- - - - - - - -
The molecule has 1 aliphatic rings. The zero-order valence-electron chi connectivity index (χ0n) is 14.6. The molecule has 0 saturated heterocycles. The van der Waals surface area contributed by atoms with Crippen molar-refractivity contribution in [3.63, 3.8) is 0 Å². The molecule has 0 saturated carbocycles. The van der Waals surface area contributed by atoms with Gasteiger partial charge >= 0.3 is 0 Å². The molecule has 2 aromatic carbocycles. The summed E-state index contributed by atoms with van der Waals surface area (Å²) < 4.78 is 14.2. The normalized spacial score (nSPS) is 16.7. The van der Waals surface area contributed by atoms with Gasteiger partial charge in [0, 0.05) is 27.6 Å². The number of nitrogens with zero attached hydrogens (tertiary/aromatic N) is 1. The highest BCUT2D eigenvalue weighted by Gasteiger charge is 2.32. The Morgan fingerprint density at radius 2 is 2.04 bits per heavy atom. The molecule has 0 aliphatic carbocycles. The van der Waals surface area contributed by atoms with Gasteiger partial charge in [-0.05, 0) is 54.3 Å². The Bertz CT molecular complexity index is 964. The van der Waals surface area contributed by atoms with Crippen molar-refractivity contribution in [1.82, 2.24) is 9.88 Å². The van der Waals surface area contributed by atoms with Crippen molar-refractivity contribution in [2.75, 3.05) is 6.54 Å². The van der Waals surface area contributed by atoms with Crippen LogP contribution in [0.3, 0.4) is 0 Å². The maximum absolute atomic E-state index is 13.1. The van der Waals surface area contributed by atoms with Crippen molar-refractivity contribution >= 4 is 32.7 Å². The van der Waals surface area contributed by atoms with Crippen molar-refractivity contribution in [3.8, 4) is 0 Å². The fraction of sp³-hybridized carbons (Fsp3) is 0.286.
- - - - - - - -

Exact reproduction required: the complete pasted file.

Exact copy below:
The molecule has 1 aliphatic rings. The zero-order valence-electron chi connectivity index (χ0n) is 14.6. The molecule has 0 saturated heterocycles. The van der Waals surface area contributed by atoms with Crippen molar-refractivity contribution in [3.63, 3.8) is 0 Å². The molecule has 0 saturated carbocycles. The van der Waals surface area contributed by atoms with Gasteiger partial charge >= 0.3 is 0 Å². The molecule has 2 aromatic carbocycles. The summed E-state index contributed by atoms with van der Waals surface area (Å²) < 4.78 is 14.2. The normalized spacial score (nSPS) is 16.7. The van der Waals surface area contributed by atoms with Gasteiger partial charge in [0, 0.05) is 27.6 Å². The number of nitrogens with zero attached hydrogens (tertiary/aromatic N) is 1. The highest BCUT2D eigenvalue weighted by Gasteiger charge is 2.32. The Morgan fingerprint density at radius 2 is 2.04 bits per heavy atom. The molecule has 0 aliphatic carbocycles. The van der Waals surface area contributed by atoms with Gasteiger partial charge in [-0.05, 0) is 54.3 Å². The Bertz CT molecular complexity index is 964. The van der Waals surface area contributed by atoms with Crippen molar-refractivity contribution in [1.82, 2.24) is 9.88 Å². The van der Waals surface area contributed by atoms with Crippen molar-refractivity contribution in [2.75, 3.05) is 6.54 Å². The van der Waals surface area contributed by atoms with Crippen LogP contribution in [0.3, 0.4) is 0 Å². The maximum absolute atomic E-state index is 13.1. The van der Waals surface area contributed by atoms with Crippen molar-refractivity contribution >= 4 is 32.7 Å². The van der Waals surface area contributed by atoms with Crippen molar-refractivity contribution in [3.8, 4) is 0 Å². The fraction of sp³-hybridized carbons (Fsp3) is 0.286.